This piece came about through the prompting of a caller who was verifying how marketing featured in the federal government’s contemplation on scrapping the Unified Tertiary Matriculation Examination (UTME), as conducted by the Joint Admissions Matriculation Board (JAMB), which has been in the news recently. The caller urged that I should substantiate my regular claim in this column about the marketing concept fitting into virtually all fields of endeavour, as applicable to this situation. It should be recalled that the White Paper of the Oronsaye Committee (on the rationalisation and restructuring of federal government’s commissions and agencies) recommended the scrapping of UTME. In summary, the question here is how marketing comes in if the government decides to uphold this Committee’s suggestion on UTME.
As UTME is synonymous with students’ admissions into Nigeria’s tertiary educational institutions, the expression “university” here should be viewed as being representative of all such institutions in the country. Related personal incidents are recalled also to buttress my standpoint.
Doing away with UTME will result in “the best thing that happened to Nigerian universities” as expunging the awkward ‘mass approach to university admissions’ will no doubt provide very favourable ‘window’ for creative concepts and services on the part of universities (based on what it takes to be attractive to prospective students, with its associated raised standards). This will no doubt make for the adoption of tenets of University Marketing by tertiary institutions. Through University Marketing this country’s universities, their programmes and events will be effectively promoted, with the ripple effect being making them attractive (brand enhancement) to prospective students and other stake holders.
While I urge that JAMB need not be scrapped, the UTME should be done away with. I opt for retaining JAMB due mainly to one’s consideration of likely consequences of stifling job opportunities for its existing staffers; related infrastructural amenities which may shortly end up becoming relics; endorsement of its proposed new functions as a regulator instead; and above all the need to effectively harness many positive traits that abound in the headship of the place (based on my personal experience, which I intend to expound later in this write-up). Indeed, I hope this year’s UTME becomes the last. The outcome will be the creation of favourable platform for marketing of Nigerian universities (University Marketing) – A situation which portends several advantages for the multitude of university admission seeking youths, the educational system, and the country in general.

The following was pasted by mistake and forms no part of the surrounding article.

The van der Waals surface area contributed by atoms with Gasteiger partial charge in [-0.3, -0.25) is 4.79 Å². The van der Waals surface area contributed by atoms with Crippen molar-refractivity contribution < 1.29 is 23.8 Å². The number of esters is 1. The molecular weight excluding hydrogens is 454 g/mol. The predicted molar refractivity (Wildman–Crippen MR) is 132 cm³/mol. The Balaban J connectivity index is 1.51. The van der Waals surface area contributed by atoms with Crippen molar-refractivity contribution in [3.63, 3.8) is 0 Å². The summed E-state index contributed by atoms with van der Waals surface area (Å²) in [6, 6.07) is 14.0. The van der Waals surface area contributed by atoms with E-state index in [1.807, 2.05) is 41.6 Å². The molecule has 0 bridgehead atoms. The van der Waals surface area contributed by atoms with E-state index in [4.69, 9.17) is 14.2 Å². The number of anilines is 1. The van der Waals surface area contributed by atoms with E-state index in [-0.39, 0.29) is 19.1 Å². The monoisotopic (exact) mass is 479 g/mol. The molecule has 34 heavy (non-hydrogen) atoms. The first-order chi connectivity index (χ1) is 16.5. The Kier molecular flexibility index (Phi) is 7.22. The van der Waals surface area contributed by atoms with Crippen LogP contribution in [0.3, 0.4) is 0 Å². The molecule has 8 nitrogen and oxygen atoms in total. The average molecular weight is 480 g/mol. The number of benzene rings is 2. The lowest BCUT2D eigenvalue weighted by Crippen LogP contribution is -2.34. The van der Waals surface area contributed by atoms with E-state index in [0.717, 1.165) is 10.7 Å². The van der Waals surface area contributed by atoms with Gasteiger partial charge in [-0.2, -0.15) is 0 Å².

Looking at why JAMB came into being (in 1978), a well known saying is likely to come to mind – “To every question, there is a surface answer and deeper one”. The surface answer in this regard is that JAMB was set up to ameliorate an admission system which revealed serious limitations (waste of resources in the process of administering the concessional examination, especially on the part of the candidates); coupled with fostering federal character and national cohesion among Nigerian youths. Many still uphold the deeper answer as resting on a firm assumption that JAMB was established to raise opportunities in parts of the country perceived to be lagging behind in educational attainment. The first reasoning makes one wonder if costs of administering examinations were not catered for (e.g. payment for admission forms, etc) before the advent of JAMB. Then, considering the frustration candidates, parents and guardians have been faced with in the name of sitting for UTME and even its predecessor, the University Matriculation Examinations (UME), one is not convinced about the second excuse for setting up JAMB.
For ease of reader’s understanding of one’s position on this subject, consider these as highlights to justify my advocating that government should ensure that this year’s UTME should be the last: Restriction of candidates’ choice; tools of promoting university education; competition for branding, raised standard of universities; benefits to students as consumers; and place of JAMB after scrapping UTME.
Restriction of candidates’ choice
At the time admission into a tertiary institution came my way JAMB was not in existence. Even where my admission was by “direct entry”, those of us who came in through this mode, and even candidates for admissions by entrance examinations, along with affected parents and guardians had peace of mind – Contrary to what the entire process of the UTME personifies. Who says since I had admission into both the University of Lagos and the University of Jos simultaneously at the time, my preference for one (purely based on choice) did not instantly create room for someone else in the other, as it was not humanly possible to be in Lagos and Jos at the same time?
Before the advent of JAMB’s organised admissions, universities scheduled their admissions processes in ways which did not make for clash of examination dates and even centres, creating more opportunities and flexibility on the part of candidates of various preferences. UTME limits students’ ability to try out several examinations, since with it once a candidate fails at the first choice of entry, it is over for the entire year. With the scrapping of UTME, and all universities taking charge of their admissions, candidates have more options of trying out other institutions during the same year. Many of the hundreds of thousand of qualified candidates, who get short-changed by UTME’s restrictions, are likely to be catered for hence providing respite to their parents, guardians and even the society at large. (To be continued).